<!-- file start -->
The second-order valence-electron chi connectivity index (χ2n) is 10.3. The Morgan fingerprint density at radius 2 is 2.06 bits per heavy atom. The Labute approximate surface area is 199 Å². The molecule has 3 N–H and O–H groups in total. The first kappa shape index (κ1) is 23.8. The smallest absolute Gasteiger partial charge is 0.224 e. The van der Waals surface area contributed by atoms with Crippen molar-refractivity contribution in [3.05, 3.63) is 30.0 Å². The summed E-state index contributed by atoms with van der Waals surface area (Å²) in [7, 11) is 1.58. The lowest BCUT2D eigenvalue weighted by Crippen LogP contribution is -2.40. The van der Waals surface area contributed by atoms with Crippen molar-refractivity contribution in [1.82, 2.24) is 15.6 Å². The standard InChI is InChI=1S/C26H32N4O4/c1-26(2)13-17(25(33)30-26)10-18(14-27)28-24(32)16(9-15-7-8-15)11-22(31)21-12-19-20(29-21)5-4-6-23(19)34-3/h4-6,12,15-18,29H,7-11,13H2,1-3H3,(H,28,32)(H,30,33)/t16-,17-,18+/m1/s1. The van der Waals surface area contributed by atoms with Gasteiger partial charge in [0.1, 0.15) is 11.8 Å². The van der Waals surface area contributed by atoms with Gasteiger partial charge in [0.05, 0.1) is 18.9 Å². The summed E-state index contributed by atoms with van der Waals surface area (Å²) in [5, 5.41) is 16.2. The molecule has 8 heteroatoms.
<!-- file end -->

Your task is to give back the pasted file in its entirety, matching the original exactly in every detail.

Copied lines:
The second-order valence-electron chi connectivity index (χ2n) is 10.3. The Morgan fingerprint density at radius 2 is 2.06 bits per heavy atom. The Labute approximate surface area is 199 Å². The molecule has 3 N–H and O–H groups in total. The first kappa shape index (κ1) is 23.8. The smallest absolute Gasteiger partial charge is 0.224 e. The van der Waals surface area contributed by atoms with Crippen molar-refractivity contribution in [3.05, 3.63) is 30.0 Å². The summed E-state index contributed by atoms with van der Waals surface area (Å²) in [7, 11) is 1.58. The lowest BCUT2D eigenvalue weighted by Crippen LogP contribution is -2.40. The van der Waals surface area contributed by atoms with Crippen molar-refractivity contribution in [1.82, 2.24) is 15.6 Å². The standard InChI is InChI=1S/C26H32N4O4/c1-26(2)13-17(25(33)30-26)10-18(14-27)28-24(32)16(9-15-7-8-15)11-22(31)21-12-19-20(29-21)5-4-6-23(19)34-3/h4-6,12,15-18,29H,7-11,13H2,1-3H3,(H,28,32)(H,30,33)/t16-,17-,18+/m1/s1. The van der Waals surface area contributed by atoms with Gasteiger partial charge in [0.1, 0.15) is 11.8 Å². The van der Waals surface area contributed by atoms with Gasteiger partial charge in [0.05, 0.1) is 18.9 Å². The summed E-state index contributed by atoms with van der Waals surface area (Å²) in [5, 5.41) is 16.2. The molecule has 8 heteroatoms.